Cast Our Book in Metal, Please! Printing Malka Older’s Infomocracy

Last week, we were very excited to release Tor.com Publishing’s first novel-length hardcover, Malka Older’s Infomocracy. As someone who has been in publishing for over 20 years, one of the many gifts Tor.com has given me is to make the process seem new again. I’ve been working on book covers since 1993 and loving every year of it, but still, it is impossible not to take a special pride in this line. Combine that with a few new people in the art department (waves at Esther and Christine!), we decided we were due for some behind-the-scenes coverage of our shiny, shiny jacket for Infomocracy.

The cover was designed by Will Staehle, familiar to regular Tor.com readers for his work on Adam Christopher’s Made to Kill, Charlie Jane Anders’ All the Birds in the Sky, Cory Doctorow’s Walkaway, and many others. In short, if you want something that looks cool and perfectly bridges the gap between SFF and mainstream, he’s the call you make.

Will gave us a number of options, but we loved the idea of trying to find order in the chaos, and the sense of playful urgency, that the final gave. The simplicity of the design meant we were able to print in solid colors. Typically, when working artwork or photography, printers create all the colors by mixing cyan, magenta, yellow, black, and utilizing the white of the paper itself. In this case we were able to print with pure blue, red, and black inks. It may be subtle, but it gives us richer, cleaner colors. We also decided to throw in some sparkle and print over a silver metalized paper rather than standard white paper stock. This meant we needed to print white instead of  relying on the white of the paper, but it also meant that we could print white underneath some of the colors to give them a matte effect contrasting the shiny areas printed straight onto the silver paper.

The whole effect has been worth it—we’ve seen them prominently displayed in shops, and the book jumps off the shelf. Since the light catches the pattern in different ways, it’s hard not to pick it up and want to make reflections dance across the cover.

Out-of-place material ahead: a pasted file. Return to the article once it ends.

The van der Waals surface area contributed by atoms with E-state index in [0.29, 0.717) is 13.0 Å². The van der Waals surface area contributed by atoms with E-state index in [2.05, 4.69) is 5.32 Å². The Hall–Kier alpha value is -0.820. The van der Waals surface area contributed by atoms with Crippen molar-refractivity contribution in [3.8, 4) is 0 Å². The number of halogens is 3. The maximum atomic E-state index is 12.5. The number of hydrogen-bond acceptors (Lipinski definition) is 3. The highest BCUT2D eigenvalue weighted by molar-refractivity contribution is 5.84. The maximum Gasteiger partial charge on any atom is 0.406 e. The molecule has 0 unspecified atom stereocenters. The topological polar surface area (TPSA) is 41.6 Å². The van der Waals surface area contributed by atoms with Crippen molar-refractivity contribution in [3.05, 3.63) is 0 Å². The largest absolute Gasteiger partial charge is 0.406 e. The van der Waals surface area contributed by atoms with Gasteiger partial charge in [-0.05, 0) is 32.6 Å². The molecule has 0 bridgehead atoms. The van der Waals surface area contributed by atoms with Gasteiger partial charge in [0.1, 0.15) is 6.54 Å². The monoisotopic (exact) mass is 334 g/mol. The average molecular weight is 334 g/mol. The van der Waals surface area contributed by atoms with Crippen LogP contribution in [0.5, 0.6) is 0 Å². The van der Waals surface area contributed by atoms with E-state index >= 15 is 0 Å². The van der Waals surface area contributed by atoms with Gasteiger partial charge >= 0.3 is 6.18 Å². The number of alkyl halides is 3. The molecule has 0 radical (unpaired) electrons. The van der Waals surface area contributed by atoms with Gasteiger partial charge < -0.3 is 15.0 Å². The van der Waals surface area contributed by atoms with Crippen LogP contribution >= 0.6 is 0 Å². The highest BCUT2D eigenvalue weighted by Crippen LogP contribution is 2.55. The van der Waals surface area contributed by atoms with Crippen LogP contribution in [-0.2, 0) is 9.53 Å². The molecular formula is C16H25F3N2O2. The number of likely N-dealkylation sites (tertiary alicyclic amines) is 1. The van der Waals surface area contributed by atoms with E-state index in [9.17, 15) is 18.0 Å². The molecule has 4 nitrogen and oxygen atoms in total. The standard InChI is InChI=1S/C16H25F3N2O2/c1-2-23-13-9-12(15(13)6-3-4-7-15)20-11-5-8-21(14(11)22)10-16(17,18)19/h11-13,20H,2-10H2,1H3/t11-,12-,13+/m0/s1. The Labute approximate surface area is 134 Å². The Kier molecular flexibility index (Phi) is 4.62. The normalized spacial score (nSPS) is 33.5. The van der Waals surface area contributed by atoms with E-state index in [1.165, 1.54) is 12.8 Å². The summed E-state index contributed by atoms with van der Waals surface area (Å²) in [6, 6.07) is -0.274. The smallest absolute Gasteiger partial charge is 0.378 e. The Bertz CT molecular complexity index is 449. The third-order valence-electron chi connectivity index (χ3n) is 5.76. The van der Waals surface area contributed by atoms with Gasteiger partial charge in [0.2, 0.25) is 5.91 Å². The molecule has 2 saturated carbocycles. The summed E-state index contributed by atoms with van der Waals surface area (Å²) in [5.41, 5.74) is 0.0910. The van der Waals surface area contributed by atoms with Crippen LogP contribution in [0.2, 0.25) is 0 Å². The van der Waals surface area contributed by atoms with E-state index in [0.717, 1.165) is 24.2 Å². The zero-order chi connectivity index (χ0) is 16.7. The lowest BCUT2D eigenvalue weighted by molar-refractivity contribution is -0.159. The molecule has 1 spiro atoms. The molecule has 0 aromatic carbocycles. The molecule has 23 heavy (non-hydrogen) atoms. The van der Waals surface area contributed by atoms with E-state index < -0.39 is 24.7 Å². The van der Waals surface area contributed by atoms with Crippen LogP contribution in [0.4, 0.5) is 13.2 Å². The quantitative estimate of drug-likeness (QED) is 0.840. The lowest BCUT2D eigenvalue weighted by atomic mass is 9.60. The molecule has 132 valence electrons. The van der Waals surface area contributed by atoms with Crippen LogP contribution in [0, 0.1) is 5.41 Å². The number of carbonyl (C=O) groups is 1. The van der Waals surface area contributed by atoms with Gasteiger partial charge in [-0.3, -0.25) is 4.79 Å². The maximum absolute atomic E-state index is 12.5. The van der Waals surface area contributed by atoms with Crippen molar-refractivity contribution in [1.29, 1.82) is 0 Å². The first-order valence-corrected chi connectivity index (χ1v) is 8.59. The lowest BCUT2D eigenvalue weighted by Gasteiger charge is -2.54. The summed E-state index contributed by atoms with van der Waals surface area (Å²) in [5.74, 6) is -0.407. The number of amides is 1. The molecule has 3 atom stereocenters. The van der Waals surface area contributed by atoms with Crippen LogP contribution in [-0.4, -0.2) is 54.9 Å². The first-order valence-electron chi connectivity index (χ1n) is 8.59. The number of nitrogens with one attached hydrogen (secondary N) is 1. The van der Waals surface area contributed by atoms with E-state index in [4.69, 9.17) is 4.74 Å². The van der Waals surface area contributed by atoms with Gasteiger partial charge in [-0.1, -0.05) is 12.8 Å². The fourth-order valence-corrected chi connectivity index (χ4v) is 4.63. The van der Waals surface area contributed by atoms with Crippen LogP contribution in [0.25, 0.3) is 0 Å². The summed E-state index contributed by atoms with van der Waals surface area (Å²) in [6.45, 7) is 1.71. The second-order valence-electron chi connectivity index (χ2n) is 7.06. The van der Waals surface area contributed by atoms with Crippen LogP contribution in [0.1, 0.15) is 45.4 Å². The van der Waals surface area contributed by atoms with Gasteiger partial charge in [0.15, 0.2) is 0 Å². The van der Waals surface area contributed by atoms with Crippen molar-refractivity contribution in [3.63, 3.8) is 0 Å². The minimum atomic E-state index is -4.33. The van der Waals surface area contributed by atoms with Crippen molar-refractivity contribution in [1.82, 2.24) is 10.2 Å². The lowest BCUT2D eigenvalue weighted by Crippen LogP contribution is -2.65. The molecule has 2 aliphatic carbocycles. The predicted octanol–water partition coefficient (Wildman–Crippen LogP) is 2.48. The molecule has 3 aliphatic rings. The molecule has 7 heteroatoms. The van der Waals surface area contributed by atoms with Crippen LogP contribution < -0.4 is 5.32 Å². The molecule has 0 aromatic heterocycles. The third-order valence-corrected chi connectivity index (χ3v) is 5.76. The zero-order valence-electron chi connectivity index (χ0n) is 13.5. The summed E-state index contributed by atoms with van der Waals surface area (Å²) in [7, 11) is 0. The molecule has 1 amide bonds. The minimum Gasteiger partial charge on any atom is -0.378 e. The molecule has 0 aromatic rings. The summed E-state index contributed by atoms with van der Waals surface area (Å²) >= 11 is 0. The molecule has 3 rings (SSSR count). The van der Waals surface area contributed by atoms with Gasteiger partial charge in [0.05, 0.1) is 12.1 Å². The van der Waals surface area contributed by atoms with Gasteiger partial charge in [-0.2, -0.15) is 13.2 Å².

With thanks to our printer, Coral Graphics, here are some behind-the-scenes shoots. Any time I visit, I’m always reminded that, despite the scale of the place and the volume of work they can produce, the process is still remarkably similar to how printing has been done for hundreds of years. Printing presses are full of craftsman that create, monitor, and adjust all the moving parts to get the job done. We are indebted to them and the care they put into the process.

Here you can see the silver paper with the white ink that was printed under the black to create a matte effect. This will let the blue shine, in contrast.

Infomocracy book printing process

The press:

Infomocracy book printing process

Stacks of covers with the white undercoat printed and dry, ready to have the red, blue, and black inks printed on top:

Infomocracy book printing process

Buckets of blue…

Infomocracy book printing process

…to be placed in bins that will thinly coat the rollers.

Infomocracy book printing process

Paper on the move…

Infomocracy book printing process

Printing blue…

Infomocracy book printing process

Printing red…

Infomocracy book printing process

Infomocracy book printing process

The final jackets. From here, they’ll be laminated, trimmed, and sent to the bindery to be wrapped around the books themselves.

Infomocracy book printing process

My great thanks to the pressmen at Coral—Claire, Gary, Rick, and Jack—and to our Jim Kapp for always making us look good.

Infomocracy is available now from Tor.com Publishing.
Read an excerpt on Tor.com.

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